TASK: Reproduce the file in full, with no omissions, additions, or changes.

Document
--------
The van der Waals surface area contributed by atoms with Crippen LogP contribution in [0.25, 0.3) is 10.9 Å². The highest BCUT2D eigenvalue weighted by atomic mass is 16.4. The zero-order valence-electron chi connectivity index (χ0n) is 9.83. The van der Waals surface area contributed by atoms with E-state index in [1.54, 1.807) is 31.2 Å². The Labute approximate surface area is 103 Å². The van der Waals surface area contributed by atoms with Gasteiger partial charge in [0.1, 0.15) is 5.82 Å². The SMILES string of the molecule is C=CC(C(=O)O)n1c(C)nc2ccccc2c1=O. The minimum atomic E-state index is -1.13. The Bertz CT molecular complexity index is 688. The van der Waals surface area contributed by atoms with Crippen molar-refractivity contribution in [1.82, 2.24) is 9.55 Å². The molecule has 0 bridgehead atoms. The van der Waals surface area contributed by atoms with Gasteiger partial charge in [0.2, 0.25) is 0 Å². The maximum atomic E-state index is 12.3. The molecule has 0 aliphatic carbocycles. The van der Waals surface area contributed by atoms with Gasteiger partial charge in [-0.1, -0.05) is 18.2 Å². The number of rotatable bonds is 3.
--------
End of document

The van der Waals surface area contributed by atoms with Crippen LogP contribution in [0.25, 0.3) is 10.9 Å². The highest BCUT2D eigenvalue weighted by atomic mass is 16.4. The zero-order valence-electron chi connectivity index (χ0n) is 9.83. The van der Waals surface area contributed by atoms with E-state index in [1.54, 1.807) is 31.2 Å². The Labute approximate surface area is 103 Å². The van der Waals surface area contributed by atoms with Gasteiger partial charge in [0.1, 0.15) is 5.82 Å². The SMILES string of the molecule is C=CC(C(=O)O)n1c(C)nc2ccccc2c1=O. The minimum atomic E-state index is -1.13. The Bertz CT molecular complexity index is 688. The van der Waals surface area contributed by atoms with Crippen molar-refractivity contribution in [1.82, 2.24) is 9.55 Å². The molecule has 0 bridgehead atoms. The van der Waals surface area contributed by atoms with Gasteiger partial charge in [0.2, 0.25) is 0 Å². The maximum atomic E-state index is 12.3. The molecule has 0 aliphatic carbocycles. The van der Waals surface area contributed by atoms with Gasteiger partial charge in [-0.1, -0.05) is 18.2 Å². The number of rotatable bonds is 3.